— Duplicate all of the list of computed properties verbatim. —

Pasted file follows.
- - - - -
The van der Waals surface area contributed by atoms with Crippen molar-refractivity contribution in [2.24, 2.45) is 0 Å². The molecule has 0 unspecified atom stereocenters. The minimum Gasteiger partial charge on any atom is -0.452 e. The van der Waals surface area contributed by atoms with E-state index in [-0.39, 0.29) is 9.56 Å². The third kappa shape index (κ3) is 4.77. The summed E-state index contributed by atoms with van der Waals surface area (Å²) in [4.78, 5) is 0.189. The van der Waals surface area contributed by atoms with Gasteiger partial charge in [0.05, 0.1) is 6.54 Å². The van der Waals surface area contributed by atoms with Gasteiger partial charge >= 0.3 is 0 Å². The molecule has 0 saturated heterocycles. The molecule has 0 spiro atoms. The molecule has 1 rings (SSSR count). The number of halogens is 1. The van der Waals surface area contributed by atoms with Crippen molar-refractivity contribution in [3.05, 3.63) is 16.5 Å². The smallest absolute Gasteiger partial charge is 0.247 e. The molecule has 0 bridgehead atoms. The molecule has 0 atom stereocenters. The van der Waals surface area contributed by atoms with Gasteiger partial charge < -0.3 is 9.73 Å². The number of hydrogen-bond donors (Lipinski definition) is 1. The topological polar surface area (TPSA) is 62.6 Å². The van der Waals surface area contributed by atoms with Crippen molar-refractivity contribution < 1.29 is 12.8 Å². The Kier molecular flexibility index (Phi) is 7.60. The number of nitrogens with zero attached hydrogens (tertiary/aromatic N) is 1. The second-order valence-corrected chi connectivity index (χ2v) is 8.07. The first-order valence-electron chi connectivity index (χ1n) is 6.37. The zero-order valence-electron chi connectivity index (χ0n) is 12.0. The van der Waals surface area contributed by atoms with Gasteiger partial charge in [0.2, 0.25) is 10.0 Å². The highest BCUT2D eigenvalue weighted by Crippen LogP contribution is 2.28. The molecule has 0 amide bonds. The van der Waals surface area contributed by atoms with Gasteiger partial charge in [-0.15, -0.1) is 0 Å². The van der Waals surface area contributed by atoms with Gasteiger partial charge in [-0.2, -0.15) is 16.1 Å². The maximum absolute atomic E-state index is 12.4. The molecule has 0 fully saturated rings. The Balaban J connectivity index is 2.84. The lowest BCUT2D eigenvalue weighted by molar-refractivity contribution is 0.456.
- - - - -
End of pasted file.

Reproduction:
The van der Waals surface area contributed by atoms with Crippen molar-refractivity contribution in [2.24, 2.45) is 0 Å². The molecule has 0 unspecified atom stereocenters. The minimum Gasteiger partial charge on any atom is -0.452 e. The van der Waals surface area contributed by atoms with E-state index in [-0.39, 0.29) is 9.56 Å². The third kappa shape index (κ3) is 4.77. The summed E-state index contributed by atoms with van der Waals surface area (Å²) in [4.78, 5) is 0.189. The van der Waals surface area contributed by atoms with Gasteiger partial charge in [0.05, 0.1) is 6.54 Å². The van der Waals surface area contributed by atoms with Gasteiger partial charge >= 0.3 is 0 Å². The molecule has 0 saturated heterocycles. The molecule has 0 spiro atoms. The molecule has 1 rings (SSSR count). The number of halogens is 1. The van der Waals surface area contributed by atoms with Crippen molar-refractivity contribution in [3.05, 3.63) is 16.5 Å². The smallest absolute Gasteiger partial charge is 0.247 e. The molecule has 0 bridgehead atoms. The molecule has 0 atom stereocenters. The van der Waals surface area contributed by atoms with Gasteiger partial charge < -0.3 is 9.73 Å². The number of hydrogen-bond donors (Lipinski definition) is 1. The topological polar surface area (TPSA) is 62.6 Å². The van der Waals surface area contributed by atoms with Crippen molar-refractivity contribution < 1.29 is 12.8 Å². The Kier molecular flexibility index (Phi) is 7.60. The number of nitrogens with zero attached hydrogens (tertiary/aromatic N) is 1. The second-order valence-corrected chi connectivity index (χ2v) is 8.07. The first-order valence-electron chi connectivity index (χ1n) is 6.37. The zero-order valence-electron chi connectivity index (χ0n) is 12.0. The van der Waals surface area contributed by atoms with Gasteiger partial charge in [0.2, 0.25) is 10.0 Å². The highest BCUT2D eigenvalue weighted by Crippen LogP contribution is 2.28. The molecule has 0 amide bonds. The van der Waals surface area contributed by atoms with Gasteiger partial charge in [-0.15, -0.1) is 0 Å². The van der Waals surface area contributed by atoms with Gasteiger partial charge in [-0.2, -0.15) is 16.1 Å². The maximum absolute atomic E-state index is 12.4. The molecule has 0 fully saturated rings. The Balaban J connectivity index is 2.84. The lowest BCUT2D eigenvalue weighted by molar-refractivity contribution is 0.456.